- 11 Oct 19
Stalwart of Dublin scene strikes out on his own.
While the title might give the impression that this is a farewell live album, it’s actually a debut solo outing for O’Duffy, who’s played with the illustrious likes of The Experiment, Light A Big Fire, The Citizens and, most notably, Saville. Overall, it’s a strikingly confident debut.
O’Duffy brings a relaxed, Jarvis Cocker-style suavity to ‘Where The Water Rushes Grow’, which also has generous hints of Leonard Cohen. ‘He Wishes The Best for His Departed Love’ is a farewell-to-love song, delivered with a rare compassion and sincerity. He sounds like both Bono and Neil Hannon at times on the smooth title track, and the ghosts of both pop up again for parts of the elegant ‘Between Wake And Sleep’. He gets a bit industrial-lite on the evocative ‘The Weeds’, which also features a hint of Leonard again. ‘In The Spring’ owes a debt to The Divine Comedy, while the pared down ‘Are We Nearly There’ shows that his voice needs no camouflage.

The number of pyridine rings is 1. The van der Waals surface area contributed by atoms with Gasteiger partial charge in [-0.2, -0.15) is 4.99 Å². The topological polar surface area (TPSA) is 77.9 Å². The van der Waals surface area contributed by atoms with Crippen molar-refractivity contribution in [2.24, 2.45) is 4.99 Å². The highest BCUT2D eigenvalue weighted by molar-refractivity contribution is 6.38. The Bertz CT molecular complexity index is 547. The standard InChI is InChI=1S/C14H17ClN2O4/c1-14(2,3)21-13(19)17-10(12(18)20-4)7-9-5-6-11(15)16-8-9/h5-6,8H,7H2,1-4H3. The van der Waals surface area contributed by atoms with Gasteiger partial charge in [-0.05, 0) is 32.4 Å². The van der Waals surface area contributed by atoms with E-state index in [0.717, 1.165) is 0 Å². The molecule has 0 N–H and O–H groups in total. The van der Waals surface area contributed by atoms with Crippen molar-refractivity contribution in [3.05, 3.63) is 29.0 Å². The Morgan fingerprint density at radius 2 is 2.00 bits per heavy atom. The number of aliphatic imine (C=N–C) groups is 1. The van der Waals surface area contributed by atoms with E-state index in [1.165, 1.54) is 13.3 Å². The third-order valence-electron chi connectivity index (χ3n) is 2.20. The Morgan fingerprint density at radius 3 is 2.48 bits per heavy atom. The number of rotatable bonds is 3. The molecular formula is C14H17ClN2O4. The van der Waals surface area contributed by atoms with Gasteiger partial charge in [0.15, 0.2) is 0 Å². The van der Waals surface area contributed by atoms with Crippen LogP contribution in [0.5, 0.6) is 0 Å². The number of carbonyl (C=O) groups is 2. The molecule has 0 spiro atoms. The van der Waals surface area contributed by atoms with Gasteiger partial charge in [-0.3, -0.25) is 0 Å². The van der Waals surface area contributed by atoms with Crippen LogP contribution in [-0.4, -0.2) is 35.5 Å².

O’Duffy wears his influences in plain sight, and why not? He chooses them from the top shelf. The arrangements are from a familiar pop-rock palette: some more rule-bending would not have gone amiss. But there’s a consistent European flavour holding it all together, as well as O’Duffy’s melodic voice. Also of note are the high quality songcraft, and the generous input of Ingmar Kiang (Bob Marley, U2) at his Hey Nineteen studio in Co. Wicklow. O’Duffy’s solo career is off to an impressive start.